But, as in all our wars, not all America's military heroes today wear
Todd Beamer, 32, was an Oracle Inc. executive from Hightstown, N.J. Jeremy
Glick, 31, was a sales manager for Vividence, an Internet service provider.
Thomas Burnett, Jr., 38, was CEO of a California firm that manufactures medical
devices. Mark Bingham, 31, a 6-foot-4 giant with the San Francisco Fog amateur
rugby team. All four were on United Airlines Flight 93 when it left Newark bound
for San Francisco at 8 a.m. Tuesday, Sept. 11.
The plane never arrived. Hijackers armed with knives seized the flight,
turned it around somewhere near Cleveland, headed for their chosen target in
Todd Beamer's wife, Lisa, says he had a contagious catchphrase everyone knew
him by. "That's Todd," she said, upon receiving a call from the GTE
supervisor who had talked to Beamer on his cell phone during the last 13 minutes
of Flight 93's journey. "My boys even say that. When we're getting ready to
go somewhere, we say, 'C'mon guys, let's roll.' My little one says, 'C'mon, Mom,
let's roll.' That's something they picked up from Todd."
After making her promise to call his wife and their two boys, David, 3, and
Andrew, 1, Todd Beamer told GTE supervisor Lisa Jefferson that he and the
others, finding themselves separated from the main body of the 38 passengers and
herded together at the back of the hijacked Boeing 757 -- and now aware thanks
to their cell phones of what had happened to three other hijacked flights that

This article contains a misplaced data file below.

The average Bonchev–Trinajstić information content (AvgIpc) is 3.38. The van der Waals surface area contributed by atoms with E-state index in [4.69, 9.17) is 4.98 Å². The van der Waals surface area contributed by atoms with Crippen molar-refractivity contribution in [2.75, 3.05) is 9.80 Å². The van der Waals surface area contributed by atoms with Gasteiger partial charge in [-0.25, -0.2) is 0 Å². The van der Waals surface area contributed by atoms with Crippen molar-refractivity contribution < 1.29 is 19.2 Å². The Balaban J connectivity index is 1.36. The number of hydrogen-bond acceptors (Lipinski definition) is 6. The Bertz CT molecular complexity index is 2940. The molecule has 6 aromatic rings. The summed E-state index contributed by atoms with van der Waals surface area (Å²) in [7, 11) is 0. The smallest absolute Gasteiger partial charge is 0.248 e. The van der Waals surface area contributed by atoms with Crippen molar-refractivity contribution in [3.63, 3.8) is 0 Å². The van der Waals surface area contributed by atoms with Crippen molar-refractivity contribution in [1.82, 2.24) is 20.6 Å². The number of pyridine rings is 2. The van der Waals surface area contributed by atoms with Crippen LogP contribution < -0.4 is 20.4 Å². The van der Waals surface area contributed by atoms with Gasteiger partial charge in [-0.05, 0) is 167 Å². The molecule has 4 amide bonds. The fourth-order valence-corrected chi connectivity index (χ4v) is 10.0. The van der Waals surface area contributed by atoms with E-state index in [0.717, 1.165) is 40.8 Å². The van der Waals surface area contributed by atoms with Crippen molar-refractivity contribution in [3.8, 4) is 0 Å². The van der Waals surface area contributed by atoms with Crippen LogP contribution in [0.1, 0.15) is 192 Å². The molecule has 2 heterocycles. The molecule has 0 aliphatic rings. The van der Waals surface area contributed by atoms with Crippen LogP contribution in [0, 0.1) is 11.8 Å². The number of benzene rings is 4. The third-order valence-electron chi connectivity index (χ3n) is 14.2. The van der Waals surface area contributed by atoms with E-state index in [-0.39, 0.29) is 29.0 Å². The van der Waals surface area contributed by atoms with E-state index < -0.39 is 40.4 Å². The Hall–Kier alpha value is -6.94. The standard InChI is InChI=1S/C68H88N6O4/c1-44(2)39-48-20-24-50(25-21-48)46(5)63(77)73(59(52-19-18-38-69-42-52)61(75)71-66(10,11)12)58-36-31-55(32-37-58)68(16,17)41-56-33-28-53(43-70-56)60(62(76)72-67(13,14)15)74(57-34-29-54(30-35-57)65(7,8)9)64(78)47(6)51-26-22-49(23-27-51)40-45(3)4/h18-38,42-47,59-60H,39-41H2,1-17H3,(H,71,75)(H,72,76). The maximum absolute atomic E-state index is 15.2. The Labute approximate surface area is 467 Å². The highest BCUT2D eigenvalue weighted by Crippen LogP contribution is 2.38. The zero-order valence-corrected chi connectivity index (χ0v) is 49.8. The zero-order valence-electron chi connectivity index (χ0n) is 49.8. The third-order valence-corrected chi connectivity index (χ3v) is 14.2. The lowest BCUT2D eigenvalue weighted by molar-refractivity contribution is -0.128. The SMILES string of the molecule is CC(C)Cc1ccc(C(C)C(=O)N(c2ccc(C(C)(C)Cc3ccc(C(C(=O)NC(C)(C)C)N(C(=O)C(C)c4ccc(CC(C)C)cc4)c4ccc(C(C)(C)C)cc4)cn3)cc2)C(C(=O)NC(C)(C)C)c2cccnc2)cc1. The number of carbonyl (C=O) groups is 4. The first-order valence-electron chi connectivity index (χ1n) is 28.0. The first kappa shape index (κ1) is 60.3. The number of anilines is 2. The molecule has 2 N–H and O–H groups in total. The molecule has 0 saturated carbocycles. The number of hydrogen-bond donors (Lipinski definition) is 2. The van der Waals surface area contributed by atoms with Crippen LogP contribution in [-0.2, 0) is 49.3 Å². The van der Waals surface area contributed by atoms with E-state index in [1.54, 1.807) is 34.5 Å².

day -- had decided they were not going to stand by and remain mere pawns in the
Without uniforms, without orders, disarmed by a government that seems to have
temporarily forgotten what it is that's "necessary to the security of a
free state," Todd Beamer, Jeremy Glick, Thomas Burnett Jr., and Mark
Bingham may not even have thought of themselves as militia.
But as Todd Beamer extracted his promise that Jefferson would call his
family, as he dropped the phone, leaving the line open so the phone company
supervisor could hear his final words, as he headed for the front of the plane
to force it down in a remote strip mine area of Somerset County, 80 miles
southeast of Pittsburgh, Todd Beamer spoke for a nation.
He said, "Let's roll."
And then there was silence.
Lisa Jefferson hung up the phone at 10 a.m. Eastern Standard Time, realizing
no more would be heard from Flight 93.
Memorial Day. The bugles blow, laughing children place flags on the graves of
the fallen, the surviving comrades of the silent dead squeeze into too-tight
uniforms (could they ever really have been so thin?) to march a block or two
beneath the flag.
But today the dead are no longer so distant.
In that one brief moment, Todd Beamer and Jeremy Glick, Thomas Burnett Jr.
and Mark Bingham ceased to be "civilians."
Surely they've earned their medals and their flags -- and surely those who
follow in their footsteps should no longer be disarmed by their own government
-- do you think?
Vin Suprynowicz is assistant editorial page editor of the daily Las Vegas
Review-Journal, a monthly contributor to "Shotgun News," and the
author of "The Ballad of Carl Drega" and "Send in the Waco
Killers" (no, it's not about Waco.) For information on his books or his
monthly newsletter, dial 775-348-8591, e-mail firstname.lastname@example.org,
or write 561 Keystone Ave., Suite 684, Reno, NV 89503.